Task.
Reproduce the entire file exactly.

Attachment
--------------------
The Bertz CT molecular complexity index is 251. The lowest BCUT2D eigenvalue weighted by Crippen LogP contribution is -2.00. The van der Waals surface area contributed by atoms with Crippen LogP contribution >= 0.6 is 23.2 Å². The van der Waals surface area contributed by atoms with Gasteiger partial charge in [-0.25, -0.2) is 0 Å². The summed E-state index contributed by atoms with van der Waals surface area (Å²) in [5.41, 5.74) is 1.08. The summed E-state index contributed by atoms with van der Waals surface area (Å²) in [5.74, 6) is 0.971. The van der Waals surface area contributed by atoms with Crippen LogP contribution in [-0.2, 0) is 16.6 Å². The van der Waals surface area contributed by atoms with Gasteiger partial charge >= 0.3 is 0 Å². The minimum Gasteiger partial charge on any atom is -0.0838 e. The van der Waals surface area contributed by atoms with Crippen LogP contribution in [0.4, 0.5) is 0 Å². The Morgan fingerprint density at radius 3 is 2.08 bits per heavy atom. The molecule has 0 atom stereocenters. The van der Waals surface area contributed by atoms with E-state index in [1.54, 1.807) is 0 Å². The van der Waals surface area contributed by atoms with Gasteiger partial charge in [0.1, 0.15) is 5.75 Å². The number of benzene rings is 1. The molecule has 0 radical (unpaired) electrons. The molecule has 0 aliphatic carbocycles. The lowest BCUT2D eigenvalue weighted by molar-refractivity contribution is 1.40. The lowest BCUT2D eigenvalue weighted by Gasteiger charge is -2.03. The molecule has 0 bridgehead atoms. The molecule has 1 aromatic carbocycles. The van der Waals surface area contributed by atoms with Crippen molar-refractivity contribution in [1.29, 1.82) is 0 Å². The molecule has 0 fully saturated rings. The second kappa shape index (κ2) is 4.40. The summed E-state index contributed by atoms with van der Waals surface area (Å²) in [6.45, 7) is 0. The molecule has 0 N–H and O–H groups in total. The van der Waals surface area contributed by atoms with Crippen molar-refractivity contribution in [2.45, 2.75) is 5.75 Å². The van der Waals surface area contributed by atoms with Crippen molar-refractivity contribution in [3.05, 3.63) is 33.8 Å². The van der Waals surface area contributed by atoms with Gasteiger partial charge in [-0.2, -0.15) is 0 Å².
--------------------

The Bertz CT molecular complexity index is 251. The lowest BCUT2D eigenvalue weighted by Crippen LogP contribution is -2.00. The van der Waals surface area contributed by atoms with Crippen LogP contribution >= 0.6 is 23.2 Å². The van der Waals surface area contributed by atoms with Gasteiger partial charge in [-0.25, -0.2) is 0 Å². The summed E-state index contributed by atoms with van der Waals surface area (Å²) in [5.41, 5.74) is 1.08. The summed E-state index contributed by atoms with van der Waals surface area (Å²) in [5.74, 6) is 0.971. The van der Waals surface area contributed by atoms with Crippen LogP contribution in [-0.2, 0) is 16.6 Å². The van der Waals surface area contributed by atoms with Gasteiger partial charge >= 0.3 is 0 Å². The minimum Gasteiger partial charge on any atom is -0.0838 e. The van der Waals surface area contributed by atoms with Crippen LogP contribution in [0.4, 0.5) is 0 Å². The Morgan fingerprint density at radius 3 is 2.08 bits per heavy atom. The molecule has 0 atom stereocenters. The van der Waals surface area contributed by atoms with E-state index in [1.54, 1.807) is 0 Å². The van der Waals surface area contributed by atoms with Gasteiger partial charge in [0.1, 0.15) is 5.75 Å². The number of benzene rings is 1. The molecule has 0 radical (unpaired) electrons. The molecule has 0 aliphatic carbocycles. The lowest BCUT2D eigenvalue weighted by molar-refractivity contribution is 1.40. The lowest BCUT2D eigenvalue weighted by Gasteiger charge is -2.03. The molecule has 0 bridgehead atoms. The molecule has 1 aromatic carbocycles. The van der Waals surface area contributed by atoms with Crippen molar-refractivity contribution in [1.29, 1.82) is 0 Å². The molecule has 0 fully saturated rings. The second kappa shape index (κ2) is 4.40. The summed E-state index contributed by atoms with van der Waals surface area (Å²) in [6.45, 7) is 0. The molecule has 0 N–H and O–H groups in total. The van der Waals surface area contributed by atoms with Crippen molar-refractivity contribution in [2.45, 2.75) is 5.75 Å². The van der Waals surface area contributed by atoms with Crippen molar-refractivity contribution in [3.05, 3.63) is 33.8 Å². The van der Waals surface area contributed by atoms with Gasteiger partial charge in [-0.2, -0.15) is 0 Å².